Hong Kong Democracy Calls Spread to Macau

Macau and Hong Kong are China’s two 'special administrative regions' which gives them a measure of autonomy More

Kenyan Coastal Town Struggles With Deadly June Attacks

Three months after al-Shabab militants allegedly attacked their town, some Mpeketoni residents are still bitter, question who was really behind the assaults More

Featured Videos

Your JavaScript is turned off or you have an old version of Adobe's Flash Player. Get the latest Flash player.
Enviropreneur Seeks to Save the Environment, Empower the Communityi
X
September 16, 2014 2:06 PM
Lorna Rutto, a former banker, is now an ‘enviropreneur’ - turning plastic waste into furniture and fences discusses the challenges she faces in Africa with raw materials and the environment.
Video

Video Enviropreneur Seeks to Save the Environment, Empower the Community

Lorna Rutto, a former banker, is now an ‘enviropreneur’ - turning plastic waste into furniture and fences discusses the challenges she faces in Africa with raw materials and the environment.
Video

Video West Trades Accusations Over Ransoms

As world leaders try to forge a common response to the threat posed by Islamic State militants in Iraq and Syria, there is simmering tension over differing policies on paying ransoms. In the past month, the jihadist group has beheaded two Americans and one Briton. Both countries refuse to pay ransom money. As Henry Ridgwell reports for VOA from London, there is uncertainty in the approach of some other European nations.
Video

Video Scotland Independence Bid Stokes Global Interest

The people of Scotland are preparing to vote on whether to become independent and break away from the rest of Britain, in a referendum being watched carefully in many other countries. Some see it as a risky experiment; while others hope a successful vote for independence might energize their own separatist demands. Foreign immigrants to Scotland have a front row seat for the vote. VOA’s Henry Ridgwell spoke to some of them in Edinburgh.
Video

Video Washington DC Mural Artists Help Beautify City

Like many cities, Washington has a graffiti problem. Buildings and homes, especially in low-income neighborhoods, are often targets of illegal artwork. But as we hear from VOA’s Julie Taboh, officials in the nation's capital have come up with an innovative program that uses the talents of local artists to beautify the city.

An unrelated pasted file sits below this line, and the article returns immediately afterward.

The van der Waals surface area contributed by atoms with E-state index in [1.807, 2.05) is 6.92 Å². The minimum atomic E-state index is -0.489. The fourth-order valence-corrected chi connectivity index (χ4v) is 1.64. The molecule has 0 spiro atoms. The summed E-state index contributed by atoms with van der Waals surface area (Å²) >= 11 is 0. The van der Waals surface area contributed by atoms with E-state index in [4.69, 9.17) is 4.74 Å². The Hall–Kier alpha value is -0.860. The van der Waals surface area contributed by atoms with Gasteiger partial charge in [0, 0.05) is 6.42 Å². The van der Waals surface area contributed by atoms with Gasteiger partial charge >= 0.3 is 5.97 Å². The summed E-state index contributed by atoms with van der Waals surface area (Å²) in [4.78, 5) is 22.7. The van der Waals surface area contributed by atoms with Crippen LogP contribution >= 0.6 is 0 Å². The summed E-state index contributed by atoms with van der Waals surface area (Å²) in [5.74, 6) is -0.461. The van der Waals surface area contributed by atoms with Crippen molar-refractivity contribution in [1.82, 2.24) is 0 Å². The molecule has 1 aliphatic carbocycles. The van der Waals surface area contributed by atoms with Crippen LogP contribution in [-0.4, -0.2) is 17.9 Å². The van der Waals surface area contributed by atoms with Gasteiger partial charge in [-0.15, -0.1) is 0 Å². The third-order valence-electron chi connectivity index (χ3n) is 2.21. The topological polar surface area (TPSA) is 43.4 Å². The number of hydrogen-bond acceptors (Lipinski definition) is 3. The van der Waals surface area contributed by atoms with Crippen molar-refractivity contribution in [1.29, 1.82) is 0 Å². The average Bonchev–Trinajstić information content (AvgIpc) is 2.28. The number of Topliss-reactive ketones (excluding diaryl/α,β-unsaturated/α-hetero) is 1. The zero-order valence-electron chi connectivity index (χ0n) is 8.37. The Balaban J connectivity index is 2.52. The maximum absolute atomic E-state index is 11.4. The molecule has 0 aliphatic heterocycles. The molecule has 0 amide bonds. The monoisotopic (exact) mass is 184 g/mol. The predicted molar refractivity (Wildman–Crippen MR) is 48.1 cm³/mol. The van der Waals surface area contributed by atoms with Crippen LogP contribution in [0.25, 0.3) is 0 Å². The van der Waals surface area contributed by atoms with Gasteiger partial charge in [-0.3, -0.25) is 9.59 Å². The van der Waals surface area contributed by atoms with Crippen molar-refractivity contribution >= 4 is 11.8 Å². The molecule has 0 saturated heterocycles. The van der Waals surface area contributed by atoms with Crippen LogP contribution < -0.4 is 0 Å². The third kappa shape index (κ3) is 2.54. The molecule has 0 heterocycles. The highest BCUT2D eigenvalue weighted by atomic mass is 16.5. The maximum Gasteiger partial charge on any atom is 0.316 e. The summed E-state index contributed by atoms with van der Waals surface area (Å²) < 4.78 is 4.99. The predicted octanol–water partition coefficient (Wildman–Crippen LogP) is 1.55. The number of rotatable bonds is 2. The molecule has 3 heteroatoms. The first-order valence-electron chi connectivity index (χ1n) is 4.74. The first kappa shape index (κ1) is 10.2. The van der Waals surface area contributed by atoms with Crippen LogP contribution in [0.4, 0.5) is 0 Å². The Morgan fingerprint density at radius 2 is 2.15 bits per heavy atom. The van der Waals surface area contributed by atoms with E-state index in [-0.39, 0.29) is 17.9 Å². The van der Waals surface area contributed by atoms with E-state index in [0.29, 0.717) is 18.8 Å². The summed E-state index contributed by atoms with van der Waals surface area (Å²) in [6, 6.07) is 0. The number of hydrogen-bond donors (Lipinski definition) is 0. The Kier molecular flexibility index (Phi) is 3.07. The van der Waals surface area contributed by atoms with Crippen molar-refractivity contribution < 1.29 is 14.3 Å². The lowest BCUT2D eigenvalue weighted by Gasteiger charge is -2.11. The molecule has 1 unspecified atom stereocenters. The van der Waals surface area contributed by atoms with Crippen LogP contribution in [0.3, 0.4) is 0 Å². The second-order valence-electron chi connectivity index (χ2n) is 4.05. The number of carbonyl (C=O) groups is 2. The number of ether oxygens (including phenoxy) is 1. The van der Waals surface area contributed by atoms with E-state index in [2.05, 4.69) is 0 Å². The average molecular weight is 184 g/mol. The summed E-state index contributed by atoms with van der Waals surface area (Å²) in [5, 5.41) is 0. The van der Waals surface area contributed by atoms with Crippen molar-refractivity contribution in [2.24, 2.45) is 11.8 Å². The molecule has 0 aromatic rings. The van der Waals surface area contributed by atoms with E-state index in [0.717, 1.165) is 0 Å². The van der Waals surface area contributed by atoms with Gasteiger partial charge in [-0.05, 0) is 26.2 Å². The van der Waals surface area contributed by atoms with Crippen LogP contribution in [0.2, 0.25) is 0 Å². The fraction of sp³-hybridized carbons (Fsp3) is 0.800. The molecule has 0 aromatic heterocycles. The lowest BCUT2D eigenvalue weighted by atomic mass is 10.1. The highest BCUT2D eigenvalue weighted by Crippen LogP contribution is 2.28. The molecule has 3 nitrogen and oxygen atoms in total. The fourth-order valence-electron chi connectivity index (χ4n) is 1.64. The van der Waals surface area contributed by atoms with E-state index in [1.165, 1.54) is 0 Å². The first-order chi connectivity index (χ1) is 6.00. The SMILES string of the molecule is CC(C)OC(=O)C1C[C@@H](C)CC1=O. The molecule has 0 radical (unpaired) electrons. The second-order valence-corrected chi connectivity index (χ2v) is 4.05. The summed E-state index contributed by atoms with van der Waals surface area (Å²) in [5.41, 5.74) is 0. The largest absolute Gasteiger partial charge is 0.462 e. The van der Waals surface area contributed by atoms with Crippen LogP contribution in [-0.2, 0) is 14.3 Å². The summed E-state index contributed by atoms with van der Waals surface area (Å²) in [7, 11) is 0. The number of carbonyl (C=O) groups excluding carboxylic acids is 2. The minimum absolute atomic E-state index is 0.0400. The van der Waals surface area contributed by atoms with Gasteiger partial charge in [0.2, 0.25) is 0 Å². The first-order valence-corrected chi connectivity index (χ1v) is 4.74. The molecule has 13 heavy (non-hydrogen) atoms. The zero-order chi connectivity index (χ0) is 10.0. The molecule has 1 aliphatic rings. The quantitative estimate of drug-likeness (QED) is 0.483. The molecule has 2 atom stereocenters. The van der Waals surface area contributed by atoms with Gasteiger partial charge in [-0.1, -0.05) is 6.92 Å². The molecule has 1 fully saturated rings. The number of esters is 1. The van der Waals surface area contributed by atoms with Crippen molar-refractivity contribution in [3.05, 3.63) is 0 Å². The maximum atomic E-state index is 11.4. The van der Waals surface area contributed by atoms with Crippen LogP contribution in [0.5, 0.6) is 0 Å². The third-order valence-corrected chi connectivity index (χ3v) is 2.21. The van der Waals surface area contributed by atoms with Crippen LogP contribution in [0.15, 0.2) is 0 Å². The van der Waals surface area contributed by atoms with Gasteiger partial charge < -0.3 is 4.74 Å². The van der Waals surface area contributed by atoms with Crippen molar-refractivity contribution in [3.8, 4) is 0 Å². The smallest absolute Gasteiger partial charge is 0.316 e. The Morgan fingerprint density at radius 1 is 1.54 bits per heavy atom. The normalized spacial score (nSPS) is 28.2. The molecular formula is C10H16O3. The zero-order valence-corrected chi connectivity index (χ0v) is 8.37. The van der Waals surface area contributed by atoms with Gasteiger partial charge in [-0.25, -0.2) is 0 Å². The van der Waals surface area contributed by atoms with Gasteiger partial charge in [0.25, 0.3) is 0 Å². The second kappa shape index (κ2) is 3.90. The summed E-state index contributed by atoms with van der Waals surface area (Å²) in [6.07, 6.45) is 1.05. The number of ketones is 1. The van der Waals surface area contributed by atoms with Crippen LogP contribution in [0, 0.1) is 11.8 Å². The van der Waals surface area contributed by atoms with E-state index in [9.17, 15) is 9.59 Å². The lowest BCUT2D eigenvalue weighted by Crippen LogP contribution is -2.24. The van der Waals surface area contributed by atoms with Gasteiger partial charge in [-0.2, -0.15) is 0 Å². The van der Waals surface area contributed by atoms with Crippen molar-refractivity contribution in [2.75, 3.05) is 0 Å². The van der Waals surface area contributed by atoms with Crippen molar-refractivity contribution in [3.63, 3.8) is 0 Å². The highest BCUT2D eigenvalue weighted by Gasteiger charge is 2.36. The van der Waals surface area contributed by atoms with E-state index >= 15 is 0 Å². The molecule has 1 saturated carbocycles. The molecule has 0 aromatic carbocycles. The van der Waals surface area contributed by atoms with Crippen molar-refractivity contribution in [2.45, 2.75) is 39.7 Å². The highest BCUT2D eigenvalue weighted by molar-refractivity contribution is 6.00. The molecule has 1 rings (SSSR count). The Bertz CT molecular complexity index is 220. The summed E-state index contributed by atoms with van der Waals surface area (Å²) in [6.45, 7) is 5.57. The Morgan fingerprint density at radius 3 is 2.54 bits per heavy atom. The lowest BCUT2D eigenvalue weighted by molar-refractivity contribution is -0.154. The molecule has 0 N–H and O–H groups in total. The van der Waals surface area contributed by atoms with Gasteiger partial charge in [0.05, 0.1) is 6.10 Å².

Video

Video US Muslim Leaders Condemn Islamic State

Leaders of America's Muslim community are condemning the violent extremism of the Islamic State group in Iraq and Syria. The U.S. Muslim leaders say militants are exploiting their faith in a failed effort to justify violent extremism. VOA correspondent Meredith Buel reports.
Video

Video Americans' Reaction Mixed on Obama Strategy for Islamic State Militants

President Barack Obama’s televised speech on how the United States plans to “degrade and destroy” the group known as the Islamic State reached a prime-time audience of millions. And it came as Americans appear more willing to embrace a bolder, tougher approach to foreign policy. VOA producer Katherine Gypson and reporter Jeff Seldin have this report from Washington.
Video

Video Authorities Allege LA Fashion Industry-Cartel Ties

U.S. officials say they have broken up crime rings that funneled tens of millions of dollars from Mexican drug cartels through fashion businesses in Los Angeles. Mike O'Sullivan reports that authorities announced nine arrests, as 1,000 law enforcement agents fanned out through the city on Wednesday.
Video

Video Bedouin Woman Runs Successful Business in Palestinian City

A Bedouin woman is breaking social taboos by running a successful vacation resort in the Palestinian town of Jericho. Bedouins are a sub-group of Arabs known for their semi-nomadic lifestyle. Zlatica Hoke says the resort in the West Bank's Jordan Valley is a model of success for women in the region.


Carnage and mayhem are part of daily life in northern Nigeria, the result of a terror campaign by the Islamist group Boko Haram. Fears are growing that Nigeria’s government may not know how to counter it, and may be making things worse. More

AppleAndroid